Fast is good. Faster is better. When the OCZ Vertex 2 first came out, the world was still mostly using SATA II ports, which carried a maximum of 3Gb/s throughput, or about 300MB/s. Not coincidentally, this is almost exactly what the SandForce-based Vertex 2’s performance numbers were. Of course, with new chipsets from both AMD and Intel, SATA III became more common. The new standard allows up to 6Gb/s per port, or upwards of 500MB/s transfer speeds. Of course, what good are those kinds of speeds if you don’t have a device that can use them?
The Vertex 3 uses a second generation SandForce controller, the SF-2281 to be exact. That controller provides support for capacities up to 512GB (~480GB usable depending on overprovisioning levels) and speeds of up to 500MB/s (SATA III level). Of course, OCZ has also customized their firmware to provide an even greater level of performance from the controller, as you’ll see below.
Here’s a rundown of some key technologies in the SandForce 2200-series controller:
- DuraWrite helps to extend the life of an SSD through wear leveling and compression. Current NAND flash memory has a life expectancy of about 5,000 program/erase (P/E) cycles. Using DuraWrite allows the SandForce controller to determine the best location to write data that would have the least impact to overall SSD lifetime. Controller-based compression means data is written to fewer storage blocks, further reducing the wear on memory cells and increasing write speeds.
- Hardware support for AES 256-bit and 128-bit encryption is also built into the controller. Data written to a SandForce 2200-based SSD is automatically stored using a double encryption method. If you want to keep your data safe, a disk-level password can be implemented—the password is required prior to system boot to enable access to the drive.
- TRIM support is also present in SF-2200 series controllers, and can be used in Windows 7, Linux (kernel versions 2.6.33 and later), and Mac OS X Lion. For operating systems without TRIM support, garbage collection is also implemented at the controller level.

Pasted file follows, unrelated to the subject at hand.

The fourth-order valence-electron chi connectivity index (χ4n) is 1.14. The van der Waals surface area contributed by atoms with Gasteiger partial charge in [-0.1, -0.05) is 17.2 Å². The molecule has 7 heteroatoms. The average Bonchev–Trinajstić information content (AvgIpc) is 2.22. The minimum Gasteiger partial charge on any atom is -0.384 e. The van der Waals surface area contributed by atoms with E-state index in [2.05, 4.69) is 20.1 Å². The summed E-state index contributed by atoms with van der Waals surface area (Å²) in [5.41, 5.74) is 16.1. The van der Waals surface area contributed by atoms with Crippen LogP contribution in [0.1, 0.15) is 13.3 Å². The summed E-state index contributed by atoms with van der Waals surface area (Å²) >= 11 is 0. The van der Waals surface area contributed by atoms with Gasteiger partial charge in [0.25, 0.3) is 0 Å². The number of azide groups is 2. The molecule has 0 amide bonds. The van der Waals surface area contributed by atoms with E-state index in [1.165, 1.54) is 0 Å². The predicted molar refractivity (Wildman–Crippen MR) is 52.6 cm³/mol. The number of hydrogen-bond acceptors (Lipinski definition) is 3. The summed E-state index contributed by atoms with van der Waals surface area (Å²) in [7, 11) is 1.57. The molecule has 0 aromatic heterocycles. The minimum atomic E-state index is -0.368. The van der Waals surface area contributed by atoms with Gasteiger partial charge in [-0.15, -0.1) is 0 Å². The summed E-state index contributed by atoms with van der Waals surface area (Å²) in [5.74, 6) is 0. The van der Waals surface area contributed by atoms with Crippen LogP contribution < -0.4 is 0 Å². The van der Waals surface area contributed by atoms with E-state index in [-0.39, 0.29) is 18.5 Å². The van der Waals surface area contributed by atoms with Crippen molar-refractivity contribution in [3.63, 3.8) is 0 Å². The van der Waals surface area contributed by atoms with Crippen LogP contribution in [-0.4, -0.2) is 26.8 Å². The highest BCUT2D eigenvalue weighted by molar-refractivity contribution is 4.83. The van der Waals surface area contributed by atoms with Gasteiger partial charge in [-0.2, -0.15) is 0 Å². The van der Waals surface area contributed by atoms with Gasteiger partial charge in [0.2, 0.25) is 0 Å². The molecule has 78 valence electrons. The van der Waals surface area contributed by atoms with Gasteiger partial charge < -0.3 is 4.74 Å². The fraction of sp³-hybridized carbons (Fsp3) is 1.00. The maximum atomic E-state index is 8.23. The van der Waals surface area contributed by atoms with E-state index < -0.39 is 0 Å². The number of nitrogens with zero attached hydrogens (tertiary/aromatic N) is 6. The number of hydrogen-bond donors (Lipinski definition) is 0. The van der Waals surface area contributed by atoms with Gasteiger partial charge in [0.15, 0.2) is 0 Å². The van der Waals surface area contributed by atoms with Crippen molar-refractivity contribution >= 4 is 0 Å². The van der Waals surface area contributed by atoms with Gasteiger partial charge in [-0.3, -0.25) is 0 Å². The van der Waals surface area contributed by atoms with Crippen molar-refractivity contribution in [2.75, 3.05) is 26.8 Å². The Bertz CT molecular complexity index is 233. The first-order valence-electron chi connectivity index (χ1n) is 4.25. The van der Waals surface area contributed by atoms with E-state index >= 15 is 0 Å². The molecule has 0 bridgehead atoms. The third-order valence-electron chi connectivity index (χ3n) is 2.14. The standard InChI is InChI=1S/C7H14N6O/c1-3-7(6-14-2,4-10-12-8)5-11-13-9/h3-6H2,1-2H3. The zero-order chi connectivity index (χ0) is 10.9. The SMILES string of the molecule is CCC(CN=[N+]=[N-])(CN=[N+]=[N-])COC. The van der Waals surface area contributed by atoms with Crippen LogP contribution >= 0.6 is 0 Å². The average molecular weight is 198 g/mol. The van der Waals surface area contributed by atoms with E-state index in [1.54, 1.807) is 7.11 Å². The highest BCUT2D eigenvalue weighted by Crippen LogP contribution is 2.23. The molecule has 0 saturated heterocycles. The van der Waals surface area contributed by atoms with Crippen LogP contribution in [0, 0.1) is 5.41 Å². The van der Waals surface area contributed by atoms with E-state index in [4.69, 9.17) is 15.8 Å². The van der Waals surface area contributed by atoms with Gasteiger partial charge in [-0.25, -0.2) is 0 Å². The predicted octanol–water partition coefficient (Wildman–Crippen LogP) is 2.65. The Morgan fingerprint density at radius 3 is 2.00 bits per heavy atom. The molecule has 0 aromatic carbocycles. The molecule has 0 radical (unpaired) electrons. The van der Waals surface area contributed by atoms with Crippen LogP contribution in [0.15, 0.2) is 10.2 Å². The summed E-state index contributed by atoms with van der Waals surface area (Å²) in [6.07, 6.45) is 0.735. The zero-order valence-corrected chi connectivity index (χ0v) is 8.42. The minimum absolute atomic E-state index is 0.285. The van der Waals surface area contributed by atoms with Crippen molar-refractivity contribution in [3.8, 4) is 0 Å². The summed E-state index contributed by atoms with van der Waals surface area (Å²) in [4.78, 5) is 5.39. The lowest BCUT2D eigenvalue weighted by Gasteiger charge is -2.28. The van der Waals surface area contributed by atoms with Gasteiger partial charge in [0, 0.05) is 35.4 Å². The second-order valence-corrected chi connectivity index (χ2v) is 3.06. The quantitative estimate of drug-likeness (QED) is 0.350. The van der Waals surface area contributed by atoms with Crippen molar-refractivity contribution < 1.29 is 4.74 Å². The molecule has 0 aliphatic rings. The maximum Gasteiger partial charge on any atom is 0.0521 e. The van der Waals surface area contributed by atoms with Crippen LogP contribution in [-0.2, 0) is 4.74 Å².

- Overprovisioning also returns in the SF-2200 controllers. This is a withholding of a certain portion of total capacity for garbage collection, wear leveling, and mapping of bad blocks. In the review drives’ cases approximately 16GB of the actual 256GB is reserved, leaving 240GB visible to the user.
For the review, results from the Vertex 2, RevoDrive X2, and a 7200RPM hard drive are included. So how does the Vertex 3 stack up?
|OCZ Vertex 3||OCZ Vertex 2||OCZ RevoDrive X2||WD Caviar Blue|
|Available capacities||60GB – 480GB||40 – 240GB||100 – 720GB||80GB – 1TB|
|Maximum read||550MB/s||285MB/s||740MB/s||126 MB/s|
|Maximum write||520MB/s||275MB/s||690MB/s||not listed|
|Random 4K write||60,000 IOPS||50,000 IOPS||100,000 IOPS||not listed|
|Power consumption||1.65W (idle)
|Warranty||3 years||3 years||3 years||3 years|
|Price (Current on 30 Sep)||$134.99 (60GB)
$439.99 (240GB OEM)
$569.99 (240GB Retail)
|$33.99 – $64.99|
On paper, it looks like the Vertex 3 should be roughly twice as fast as the Vertex 2, moderately slower than the RevoDrive, and make the Western Digital hard drive look absolutely ancient.
Sandra Disk Suite
Sandra’s physical disk testing shows the Vertex 3 is about twice as fast as the Vertex 2 and about 12-20% behind the RevoDrive X2 for raw speed and all three are virtually tied for latency. Of course, the hard drive is left in the dust on all counts.